The Master and Margarita

The Master and Margarita

Horses Symbol Icon

Equestrian imagery crops up intermittently throughout the book and, like moonlight, horses do not represent one thing at all times. Margarita is given a golden horseshoe by Woland in reward for her services at Satan’s Ball, his way of saying that she need not fear the devil or evil anymore. Towards the end of the book, when the master and Margarita ride away on horseback from their earthly lives. In both these instances, horse imagery is linked to an idea of freedom, firstly from “evil” and secondly from earthly suffering.  While heroes are often depicted on horseback—especially in commemorative statues—the horses in the final scene seem to be more a representative of Woland’s power, rather than signaling a triumph that is particularly the master’s own. Horseback is just presented as the way that Woland and his entourage—in short, demons—transition between the earthly world and the more ethereal, abstract plains of eternity. In that case, they represent a kind of freedom for Woland and his ambassadors of “evil,” too.

In both the final scene and with the aforementioned horseshoe, Bulgakov grounds his symbolism in a finely-wrought network of allusion. A “lucky” horseshoe bringing protection to its owner perhaps originates with the story of St. Dunstan who, so the story goes, had to re-shoe the Devil’s horse—helping the devil, just as Margarita has to do. The horseshoe, then, takes on an identity as a talismanic object or memento, a physical representation of the spiritual pact between mortal and Satan. With regard to the allusion built into the book’s final scenes, these reference the horsemen of the apocalypse who appear in the biblical Book of Revelation, signaling that the story is drawing to a close.

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Horses Symbol Timeline in The Master and Margarita

The timeline below shows where the symbol Horses appears in The Master and Margarita. The colored dots and icons indicate which themes are associated with that appearance.
Chapter 24. The Extraction of the Master
Courage and Cowardice Theme Icon
The Ambiguity of Good and Evil Theme Icon
Woland gives Margarita a memento: “a small golden horseshoe studded with diamonds.” Woland wishes Margarita and the master happiness and bids them goodbye. They... (full context)
The Ambiguity of Good and Evil Theme Icon
...Margarita is about to get in to the car, she realizes that she’s lost the horseshoe. The narrator explains the loss by recounting events that have happened just moments before. These... (full context)
Courage and Cowardice Theme Icon
The Ambiguity of Good and Evil Theme Icon
The Danger and Absurdity of Soviet Society Theme Icon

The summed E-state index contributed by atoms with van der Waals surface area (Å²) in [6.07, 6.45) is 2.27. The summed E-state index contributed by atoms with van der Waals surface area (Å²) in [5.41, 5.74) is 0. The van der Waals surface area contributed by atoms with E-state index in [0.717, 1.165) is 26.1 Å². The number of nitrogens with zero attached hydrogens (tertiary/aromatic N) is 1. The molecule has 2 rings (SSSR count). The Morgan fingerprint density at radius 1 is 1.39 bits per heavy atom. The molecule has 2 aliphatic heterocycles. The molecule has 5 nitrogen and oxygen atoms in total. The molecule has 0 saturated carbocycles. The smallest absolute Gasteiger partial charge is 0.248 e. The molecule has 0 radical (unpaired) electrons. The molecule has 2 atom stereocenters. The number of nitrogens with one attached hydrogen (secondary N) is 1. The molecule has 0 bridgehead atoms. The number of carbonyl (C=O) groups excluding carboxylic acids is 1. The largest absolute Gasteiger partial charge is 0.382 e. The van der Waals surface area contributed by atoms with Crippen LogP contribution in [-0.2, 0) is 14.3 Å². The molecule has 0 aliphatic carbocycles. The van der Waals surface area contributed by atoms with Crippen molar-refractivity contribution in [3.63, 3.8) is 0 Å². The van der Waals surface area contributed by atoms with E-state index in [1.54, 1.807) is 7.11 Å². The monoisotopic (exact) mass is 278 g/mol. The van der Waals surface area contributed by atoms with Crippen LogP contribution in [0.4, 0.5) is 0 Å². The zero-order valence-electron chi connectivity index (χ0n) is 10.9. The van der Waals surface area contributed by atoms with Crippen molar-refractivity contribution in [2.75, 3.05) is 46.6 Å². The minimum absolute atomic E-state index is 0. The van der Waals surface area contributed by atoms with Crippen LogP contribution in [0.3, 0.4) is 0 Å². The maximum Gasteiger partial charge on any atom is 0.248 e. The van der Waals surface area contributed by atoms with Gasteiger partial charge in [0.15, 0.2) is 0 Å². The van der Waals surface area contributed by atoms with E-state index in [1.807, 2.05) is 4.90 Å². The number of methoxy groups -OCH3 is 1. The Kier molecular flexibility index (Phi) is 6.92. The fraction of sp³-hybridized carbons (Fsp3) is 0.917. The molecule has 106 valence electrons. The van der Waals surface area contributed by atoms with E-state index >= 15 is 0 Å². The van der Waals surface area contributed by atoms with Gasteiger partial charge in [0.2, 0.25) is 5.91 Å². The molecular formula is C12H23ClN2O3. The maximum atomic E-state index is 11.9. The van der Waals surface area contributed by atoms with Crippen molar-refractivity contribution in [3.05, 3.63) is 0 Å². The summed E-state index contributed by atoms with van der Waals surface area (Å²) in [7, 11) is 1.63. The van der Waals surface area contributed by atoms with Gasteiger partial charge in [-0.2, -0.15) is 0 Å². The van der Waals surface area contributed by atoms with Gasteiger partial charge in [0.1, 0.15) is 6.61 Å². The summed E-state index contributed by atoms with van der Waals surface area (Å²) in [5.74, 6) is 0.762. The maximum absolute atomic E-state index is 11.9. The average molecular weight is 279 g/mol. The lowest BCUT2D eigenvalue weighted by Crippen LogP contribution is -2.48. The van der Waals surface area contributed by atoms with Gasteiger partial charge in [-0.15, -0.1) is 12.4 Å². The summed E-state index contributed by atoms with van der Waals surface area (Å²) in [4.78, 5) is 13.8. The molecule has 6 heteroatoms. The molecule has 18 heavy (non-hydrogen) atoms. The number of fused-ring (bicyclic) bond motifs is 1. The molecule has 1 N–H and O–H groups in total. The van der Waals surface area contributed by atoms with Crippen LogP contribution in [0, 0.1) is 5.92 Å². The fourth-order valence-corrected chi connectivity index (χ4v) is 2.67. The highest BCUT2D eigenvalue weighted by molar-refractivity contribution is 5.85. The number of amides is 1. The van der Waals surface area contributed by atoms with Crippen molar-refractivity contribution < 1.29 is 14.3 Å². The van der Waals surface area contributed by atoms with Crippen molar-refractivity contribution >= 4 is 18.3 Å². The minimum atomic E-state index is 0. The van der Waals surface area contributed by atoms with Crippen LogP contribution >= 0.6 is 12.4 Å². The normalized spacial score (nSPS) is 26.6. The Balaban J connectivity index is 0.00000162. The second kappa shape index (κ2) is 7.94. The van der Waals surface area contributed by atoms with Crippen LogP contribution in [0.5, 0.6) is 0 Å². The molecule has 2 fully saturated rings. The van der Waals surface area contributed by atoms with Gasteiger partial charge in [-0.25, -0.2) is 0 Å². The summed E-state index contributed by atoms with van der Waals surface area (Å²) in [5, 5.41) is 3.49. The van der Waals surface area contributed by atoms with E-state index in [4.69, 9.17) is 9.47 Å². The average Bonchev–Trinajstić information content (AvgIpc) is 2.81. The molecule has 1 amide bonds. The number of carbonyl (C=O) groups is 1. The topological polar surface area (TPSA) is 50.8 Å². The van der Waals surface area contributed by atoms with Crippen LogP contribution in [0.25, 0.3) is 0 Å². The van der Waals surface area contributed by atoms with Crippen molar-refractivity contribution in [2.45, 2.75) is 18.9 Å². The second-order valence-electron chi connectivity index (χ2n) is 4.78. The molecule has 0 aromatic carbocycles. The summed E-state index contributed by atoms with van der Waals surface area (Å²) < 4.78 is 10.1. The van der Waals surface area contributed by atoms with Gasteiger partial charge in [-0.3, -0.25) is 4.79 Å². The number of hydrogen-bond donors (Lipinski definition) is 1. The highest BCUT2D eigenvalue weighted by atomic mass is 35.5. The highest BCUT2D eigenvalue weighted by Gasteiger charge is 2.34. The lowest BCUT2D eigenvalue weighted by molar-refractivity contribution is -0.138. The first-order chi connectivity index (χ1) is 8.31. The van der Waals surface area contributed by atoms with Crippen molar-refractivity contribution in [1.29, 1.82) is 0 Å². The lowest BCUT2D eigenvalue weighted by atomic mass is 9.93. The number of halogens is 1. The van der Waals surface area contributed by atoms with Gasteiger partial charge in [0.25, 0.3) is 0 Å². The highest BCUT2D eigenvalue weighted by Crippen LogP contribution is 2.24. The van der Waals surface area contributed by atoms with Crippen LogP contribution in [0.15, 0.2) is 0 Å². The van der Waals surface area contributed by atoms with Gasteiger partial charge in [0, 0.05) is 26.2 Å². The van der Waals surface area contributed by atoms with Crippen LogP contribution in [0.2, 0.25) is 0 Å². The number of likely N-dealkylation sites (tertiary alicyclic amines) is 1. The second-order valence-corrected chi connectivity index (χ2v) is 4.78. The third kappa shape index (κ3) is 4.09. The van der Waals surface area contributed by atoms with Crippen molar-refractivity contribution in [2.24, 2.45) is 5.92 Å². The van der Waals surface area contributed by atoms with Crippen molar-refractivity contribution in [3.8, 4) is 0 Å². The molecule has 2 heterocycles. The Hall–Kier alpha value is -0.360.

...witnessed Woland leave with his entourage, alongside the master and Margarita. Annushka found the jeweled horseshoe on the floor and stole it. (full context)
The Ambiguity of Good and Evil Theme Icon
The Danger and Absurdity of Soviet Society Theme Icon
...Margarita and the master to wait for a moment. He finds Annushka and snatches the horseshoe back, but also gives her two hundred roubles. Azazello returns the horseshoe to Margarita. Woland... (full context)
Chapter 27. The End of Apartment no. 50
Courage and Cowardice Theme Icon
The Ambiguity of Good and Evil Theme Icon
The Danger and Absurdity of Soviet Society Theme Icon
...of the fifth-floor window at her apartment block. She also tells them about the jeweled horseshoe and insists that she was paid roubles—not dollars—for giving it back. She is released.  (full context)
Chapter 30. It’s Time! It’s Time!
Art and Authenticity Theme Icon
The Ambiguity of Good and Evil Theme Icon
The Danger and Absurdity of Soviet Society Theme Icon
...is no need—he knows it by heart. Azazello sets fire to the apartment. Three black horses await the group outside. (full context)
Courage and Cowardice Theme Icon
Art and Authenticity Theme Icon
The master, Margarita, and Azazello soar over Moscow on horseback as the storm gets going. The master shouts to Azazello that he wants to “bid... (full context)
Chapter 31. On Sparrow Hills
The Ambiguity of Good and Evil Theme Icon
...and Azazello join up with Woland, Koroviev, and Behemoth, who are also sitting on black horses. (full context)
The Ambiguity of Good and Evil Theme Icon
The Danger and Absurdity of Soviet Society Theme Icon
Just for fun, Behemoth whistles, making the horses rear up and birds spring from the trees below. On a riverboat, several passengers lose... (full context)